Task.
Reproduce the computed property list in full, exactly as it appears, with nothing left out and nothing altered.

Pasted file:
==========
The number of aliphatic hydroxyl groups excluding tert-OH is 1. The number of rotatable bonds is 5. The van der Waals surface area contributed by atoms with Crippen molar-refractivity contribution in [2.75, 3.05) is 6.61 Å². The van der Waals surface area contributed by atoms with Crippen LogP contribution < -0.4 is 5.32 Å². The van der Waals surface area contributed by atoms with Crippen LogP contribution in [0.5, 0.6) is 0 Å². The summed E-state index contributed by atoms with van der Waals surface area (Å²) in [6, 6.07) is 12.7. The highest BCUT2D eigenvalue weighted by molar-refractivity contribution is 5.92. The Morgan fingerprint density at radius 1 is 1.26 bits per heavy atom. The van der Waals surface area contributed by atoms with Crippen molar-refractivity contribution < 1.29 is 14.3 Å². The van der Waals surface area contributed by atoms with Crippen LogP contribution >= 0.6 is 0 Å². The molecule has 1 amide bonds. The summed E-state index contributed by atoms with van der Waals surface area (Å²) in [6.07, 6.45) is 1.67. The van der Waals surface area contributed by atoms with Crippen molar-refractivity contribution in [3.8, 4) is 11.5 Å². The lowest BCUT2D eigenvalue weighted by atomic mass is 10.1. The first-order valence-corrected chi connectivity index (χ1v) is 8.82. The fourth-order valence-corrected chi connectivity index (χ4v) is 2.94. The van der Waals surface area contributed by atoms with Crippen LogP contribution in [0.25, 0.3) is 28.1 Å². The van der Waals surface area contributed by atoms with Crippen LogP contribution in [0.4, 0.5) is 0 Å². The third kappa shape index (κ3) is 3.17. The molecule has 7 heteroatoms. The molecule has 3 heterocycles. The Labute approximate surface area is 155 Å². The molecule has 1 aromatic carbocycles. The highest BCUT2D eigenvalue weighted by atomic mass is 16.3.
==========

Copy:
The number of aliphatic hydroxyl groups excluding tert-OH is 1. The number of rotatable bonds is 5. The van der Waals surface area contributed by atoms with Crippen molar-refractivity contribution in [2.75, 3.05) is 6.61 Å². The van der Waals surface area contributed by atoms with Crippen LogP contribution < -0.4 is 5.32 Å². The van der Waals surface area contributed by atoms with Crippen LogP contribution in [0.5, 0.6) is 0 Å². The summed E-state index contributed by atoms with van der Waals surface area (Å²) in [6, 6.07) is 12.7. The highest BCUT2D eigenvalue weighted by molar-refractivity contribution is 5.92. The Morgan fingerprint density at radius 1 is 1.26 bits per heavy atom. The van der Waals surface area contributed by atoms with Crippen molar-refractivity contribution < 1.29 is 14.3 Å². The van der Waals surface area contributed by atoms with Crippen LogP contribution >= 0.6 is 0 Å². The molecule has 1 amide bonds. The summed E-state index contributed by atoms with van der Waals surface area (Å²) in [6.07, 6.45) is 1.67. The van der Waals surface area contributed by atoms with Crippen molar-refractivity contribution in [3.8, 4) is 11.5 Å². The lowest BCUT2D eigenvalue weighted by atomic mass is 10.1. The first-order valence-corrected chi connectivity index (χ1v) is 8.82. The fourth-order valence-corrected chi connectivity index (χ4v) is 2.94. The van der Waals surface area contributed by atoms with Crippen LogP contribution in [0.25, 0.3) is 28.1 Å². The van der Waals surface area contributed by atoms with Crippen LogP contribution in [0.4, 0.5) is 0 Å². The third kappa shape index (κ3) is 3.17. The molecule has 7 heteroatoms. The molecule has 3 heterocycles. The Labute approximate surface area is 155 Å². The molecule has 1 aromatic carbocycles. The highest BCUT2D eigenvalue weighted by atomic mass is 16.3.